I'm not saying UofL is cheating or anything like that. It's a style of play to be overly physical and use a lot of players to absorb all the fouls called against your team. They aren't the only team that plays that way. As a matter of fact, most of the Big East Conference plays like that. When Louisville gets to the ACC they'll be forced to change a lot of that stuff, because games are called differently in that league. They will get called for most of those fouls and they'll be forced to play defense by gaining better lower body position on the drivers, instead of being able to run beside or behind them and disrupt them with jabs and swipes with their arms and hands the whole time. It's going to be interesting to see how that plays out once they make the move to the ACC.

    I congratulate the Cardinals for their season. They were clearly the best team in the country by the end of the season, and they proved it. I hate them with a passion, but I can recognize that they were a very good team. Were they on the same level as Kentucky last season? Not even close, and they won't be in the same level with Kentucky's team next year either. This was a down year in terms of there being any great teams in college basketball. Louisville won the championship in that down season, but I'm not going to use that as a weapon unless I'm in an argument with a Cards fan over the next 9 months. Sometime in late December we'll be kicking their ass in Rupp and this 2013 season will be a distant memory. But, it's going to be a loooooooong 9 months until then - LOL.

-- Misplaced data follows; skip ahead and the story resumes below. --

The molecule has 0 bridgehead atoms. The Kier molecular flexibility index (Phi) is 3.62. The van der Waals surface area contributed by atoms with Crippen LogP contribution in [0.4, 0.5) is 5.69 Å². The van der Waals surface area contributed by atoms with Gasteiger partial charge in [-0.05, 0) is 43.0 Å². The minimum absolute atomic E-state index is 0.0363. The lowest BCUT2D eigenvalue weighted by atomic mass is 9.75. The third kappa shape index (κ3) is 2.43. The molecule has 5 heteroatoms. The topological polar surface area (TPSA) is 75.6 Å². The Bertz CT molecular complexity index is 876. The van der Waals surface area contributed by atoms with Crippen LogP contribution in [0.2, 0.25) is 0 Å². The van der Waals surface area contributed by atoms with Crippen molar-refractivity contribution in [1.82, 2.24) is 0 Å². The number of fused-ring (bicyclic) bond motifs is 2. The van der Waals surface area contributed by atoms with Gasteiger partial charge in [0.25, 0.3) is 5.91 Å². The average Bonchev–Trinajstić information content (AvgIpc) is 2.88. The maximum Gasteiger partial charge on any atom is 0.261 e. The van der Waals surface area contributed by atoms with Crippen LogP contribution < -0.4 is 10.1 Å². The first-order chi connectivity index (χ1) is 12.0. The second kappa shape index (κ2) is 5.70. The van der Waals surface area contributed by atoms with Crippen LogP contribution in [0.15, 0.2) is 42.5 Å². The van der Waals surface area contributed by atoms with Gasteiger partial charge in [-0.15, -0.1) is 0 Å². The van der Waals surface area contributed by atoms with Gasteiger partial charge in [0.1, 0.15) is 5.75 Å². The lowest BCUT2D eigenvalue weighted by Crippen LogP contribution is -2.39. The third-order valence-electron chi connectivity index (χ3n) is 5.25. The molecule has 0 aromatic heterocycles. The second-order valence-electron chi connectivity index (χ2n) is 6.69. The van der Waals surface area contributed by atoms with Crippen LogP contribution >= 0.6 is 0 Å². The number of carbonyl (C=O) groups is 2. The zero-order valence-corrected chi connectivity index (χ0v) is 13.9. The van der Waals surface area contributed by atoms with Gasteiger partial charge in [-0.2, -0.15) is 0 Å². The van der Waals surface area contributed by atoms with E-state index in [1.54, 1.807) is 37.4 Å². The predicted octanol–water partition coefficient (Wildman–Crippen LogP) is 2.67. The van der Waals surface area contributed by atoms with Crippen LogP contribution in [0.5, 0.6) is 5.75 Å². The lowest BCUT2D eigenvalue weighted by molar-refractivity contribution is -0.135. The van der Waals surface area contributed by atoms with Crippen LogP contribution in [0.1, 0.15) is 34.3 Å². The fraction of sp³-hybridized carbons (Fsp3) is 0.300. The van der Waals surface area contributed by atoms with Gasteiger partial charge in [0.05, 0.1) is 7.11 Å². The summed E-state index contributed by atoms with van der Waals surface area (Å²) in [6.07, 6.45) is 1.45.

This post was edited by jasonukfan 12 months ago

    “People who live in the past are afraid to compete in the present. There's no future in it.” -- Sparky Anderson

  • I agree. Cal needs to concentrate on teaching our guys to recognize when a player is going to try and take a charge, because that creates a very easy jump shot opportunity, usually within 8 feet of the basket. Players setting up to take a charge aren't going to block a shot, and most of the time they won't even have their arms up. If you recognize this quick enough it's a perfect opportunity to stop and pop an uncontested 6 to 8 footer. I think one of the keys is getting players to understand that they don't have to get all the way to the rim for a drive to be successful. A defender setting up for a charge also creates a perfect passing opportunity, because many times his teammates will freeze for a split second to anticipate the collision. That hesitation opens up passing opportunities in the paint if the driver is looking for them.

    I think the main reason so many of them are called a charge is the offensive player lowering his head and trying to power his way to the rim. Archie Goodwin had countless charges called on him because he wasn't looking at where he was going. From what I've seen, many of our incoming freshmen are good at keeping their heads up as they drive, and that will help them adjust when the defender is setting up. Michael Kidd-Gilchrist was great at avoiding the charge calls, because he avoided the contact all together. He'd take one step to one side and then go back the opposite way when the defender reacted and leaned toward his first step. That counter step move always looked a little awkward, but it was extremely effective.

    “People who live in the past are afraid to compete in the present. There's no future in it.” -- Sparky Anderson

  • OMG, Pitino just said something nice about the U of L team that he coached to a NC. panic

  • Congrats to UL on their championship and to Coach Pitino on his HOF membership. Now we have a more worthwhile opponent for our December and possibly tournament games.